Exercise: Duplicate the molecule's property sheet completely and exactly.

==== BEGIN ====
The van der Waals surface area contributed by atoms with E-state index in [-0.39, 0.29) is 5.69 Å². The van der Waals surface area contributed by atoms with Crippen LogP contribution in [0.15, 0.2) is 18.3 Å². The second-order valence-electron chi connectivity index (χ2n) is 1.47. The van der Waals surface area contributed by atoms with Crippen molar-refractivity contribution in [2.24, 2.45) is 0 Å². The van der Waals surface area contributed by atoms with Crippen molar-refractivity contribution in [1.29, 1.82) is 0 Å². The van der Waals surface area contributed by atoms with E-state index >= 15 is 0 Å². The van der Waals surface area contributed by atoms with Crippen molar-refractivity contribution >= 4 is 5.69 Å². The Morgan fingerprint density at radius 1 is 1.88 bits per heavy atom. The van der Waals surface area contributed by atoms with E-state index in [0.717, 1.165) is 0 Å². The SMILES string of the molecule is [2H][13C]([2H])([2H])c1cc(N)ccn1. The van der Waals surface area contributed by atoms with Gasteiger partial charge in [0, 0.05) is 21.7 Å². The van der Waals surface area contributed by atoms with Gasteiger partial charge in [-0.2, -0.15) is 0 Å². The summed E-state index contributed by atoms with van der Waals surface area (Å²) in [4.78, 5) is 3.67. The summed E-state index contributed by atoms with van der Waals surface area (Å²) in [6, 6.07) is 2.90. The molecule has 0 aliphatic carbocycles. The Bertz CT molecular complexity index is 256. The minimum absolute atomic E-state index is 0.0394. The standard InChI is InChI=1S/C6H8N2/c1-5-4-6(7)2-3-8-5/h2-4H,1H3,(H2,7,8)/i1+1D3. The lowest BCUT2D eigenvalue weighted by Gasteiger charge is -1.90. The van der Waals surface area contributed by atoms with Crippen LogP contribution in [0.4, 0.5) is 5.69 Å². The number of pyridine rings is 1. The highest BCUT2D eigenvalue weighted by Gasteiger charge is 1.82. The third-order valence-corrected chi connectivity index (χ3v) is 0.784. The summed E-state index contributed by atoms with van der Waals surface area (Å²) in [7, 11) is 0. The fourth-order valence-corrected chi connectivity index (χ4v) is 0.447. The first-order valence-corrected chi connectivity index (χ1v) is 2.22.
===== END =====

The van der Waals surface area contributed by atoms with E-state index in [-0.39, 0.29) is 5.69 Å². The van der Waals surface area contributed by atoms with Crippen LogP contribution in [0.15, 0.2) is 18.3 Å². The second-order valence-electron chi connectivity index (χ2n) is 1.47. The van der Waals surface area contributed by atoms with Crippen molar-refractivity contribution in [2.24, 2.45) is 0 Å². The van der Waals surface area contributed by atoms with Crippen molar-refractivity contribution in [1.29, 1.82) is 0 Å². The van der Waals surface area contributed by atoms with E-state index >= 15 is 0 Å². The van der Waals surface area contributed by atoms with Crippen molar-refractivity contribution >= 4 is 5.69 Å². The Morgan fingerprint density at radius 1 is 1.88 bits per heavy atom. The van der Waals surface area contributed by atoms with E-state index in [0.717, 1.165) is 0 Å². The SMILES string of the molecule is [2H][13C]([2H])([2H])c1cc(N)ccn1. The van der Waals surface area contributed by atoms with Gasteiger partial charge in [0, 0.05) is 21.7 Å². The van der Waals surface area contributed by atoms with Gasteiger partial charge in [-0.2, -0.15) is 0 Å². The summed E-state index contributed by atoms with van der Waals surface area (Å²) in [4.78, 5) is 3.67. The summed E-state index contributed by atoms with van der Waals surface area (Å²) in [6, 6.07) is 2.90. The molecule has 0 aliphatic carbocycles. The Bertz CT molecular complexity index is 256. The minimum absolute atomic E-state index is 0.0394. The standard InChI is InChI=1S/C6H8N2/c1-5-4-6(7)2-3-8-5/h2-4H,1H3,(H2,7,8)/i1+1D3. The lowest BCUT2D eigenvalue weighted by Gasteiger charge is -1.90. The van der Waals surface area contributed by atoms with Crippen LogP contribution in [0.4, 0.5) is 5.69 Å². The number of pyridine rings is 1. The highest BCUT2D eigenvalue weighted by Gasteiger charge is 1.82. The third-order valence-corrected chi connectivity index (χ3v) is 0.784. The summed E-state index contributed by atoms with van der Waals surface area (Å²) in [7, 11) is 0. The fourth-order valence-corrected chi connectivity index (χ4v) is 0.447. The first-order valence-corrected chi connectivity index (χ1v) is 2.22.